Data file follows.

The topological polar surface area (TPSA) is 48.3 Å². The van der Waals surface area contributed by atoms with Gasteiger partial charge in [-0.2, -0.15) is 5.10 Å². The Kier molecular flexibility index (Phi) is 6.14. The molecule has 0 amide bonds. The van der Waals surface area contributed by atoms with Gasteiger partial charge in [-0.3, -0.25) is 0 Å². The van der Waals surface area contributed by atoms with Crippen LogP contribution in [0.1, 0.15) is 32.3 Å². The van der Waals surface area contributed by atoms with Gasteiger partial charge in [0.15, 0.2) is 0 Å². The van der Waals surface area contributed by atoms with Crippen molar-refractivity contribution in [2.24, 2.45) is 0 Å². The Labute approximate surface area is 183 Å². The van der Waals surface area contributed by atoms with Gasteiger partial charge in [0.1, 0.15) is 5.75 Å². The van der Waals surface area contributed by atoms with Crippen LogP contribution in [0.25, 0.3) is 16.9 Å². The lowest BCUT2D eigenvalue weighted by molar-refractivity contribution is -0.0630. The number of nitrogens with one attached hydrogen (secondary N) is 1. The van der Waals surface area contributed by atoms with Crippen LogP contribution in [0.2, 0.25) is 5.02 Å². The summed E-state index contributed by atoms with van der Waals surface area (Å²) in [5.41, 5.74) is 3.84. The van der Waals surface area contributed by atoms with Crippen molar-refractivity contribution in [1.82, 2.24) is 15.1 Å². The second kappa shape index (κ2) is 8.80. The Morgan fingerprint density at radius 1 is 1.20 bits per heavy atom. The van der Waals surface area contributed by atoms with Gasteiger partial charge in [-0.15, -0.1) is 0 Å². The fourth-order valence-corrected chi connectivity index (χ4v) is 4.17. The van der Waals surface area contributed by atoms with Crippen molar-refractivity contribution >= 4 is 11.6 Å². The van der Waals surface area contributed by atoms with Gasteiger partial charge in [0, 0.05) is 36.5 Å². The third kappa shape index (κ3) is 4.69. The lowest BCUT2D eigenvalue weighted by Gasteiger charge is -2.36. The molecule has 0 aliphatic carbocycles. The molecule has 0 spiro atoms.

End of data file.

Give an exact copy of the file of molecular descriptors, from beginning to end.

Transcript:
The topological polar surface area (TPSA) is 48.3 Å². The van der Waals surface area contributed by atoms with Gasteiger partial charge in [-0.2, -0.15) is 5.10 Å². The Kier molecular flexibility index (Phi) is 6.14. The molecule has 0 amide bonds. The van der Waals surface area contributed by atoms with Gasteiger partial charge in [-0.3, -0.25) is 0 Å². The van der Waals surface area contributed by atoms with Crippen LogP contribution in [0.1, 0.15) is 32.3 Å². The van der Waals surface area contributed by atoms with Gasteiger partial charge in [0.15, 0.2) is 0 Å². The van der Waals surface area contributed by atoms with Crippen molar-refractivity contribution in [2.24, 2.45) is 0 Å². The Labute approximate surface area is 183 Å². The van der Waals surface area contributed by atoms with Gasteiger partial charge in [0.1, 0.15) is 5.75 Å². The van der Waals surface area contributed by atoms with Crippen LogP contribution in [0.25, 0.3) is 16.9 Å². The lowest BCUT2D eigenvalue weighted by molar-refractivity contribution is -0.0630. The number of nitrogens with one attached hydrogen (secondary N) is 1. The van der Waals surface area contributed by atoms with Crippen LogP contribution in [0.2, 0.25) is 5.02 Å². The summed E-state index contributed by atoms with van der Waals surface area (Å²) in [5.41, 5.74) is 3.84. The van der Waals surface area contributed by atoms with Crippen molar-refractivity contribution in [1.82, 2.24) is 15.1 Å². The second kappa shape index (κ2) is 8.80. The Morgan fingerprint density at radius 1 is 1.20 bits per heavy atom. The van der Waals surface area contributed by atoms with Gasteiger partial charge in [-0.15, -0.1) is 0 Å². The fourth-order valence-corrected chi connectivity index (χ4v) is 4.17. The van der Waals surface area contributed by atoms with Crippen molar-refractivity contribution >= 4 is 11.6 Å². The van der Waals surface area contributed by atoms with Gasteiger partial charge in [0, 0.05) is 36.5 Å². The third kappa shape index (κ3) is 4.69. The lowest BCUT2D eigenvalue weighted by Gasteiger charge is -2.36. The molecule has 0 aliphatic carbocycles. The molecule has 0 spiro atoms.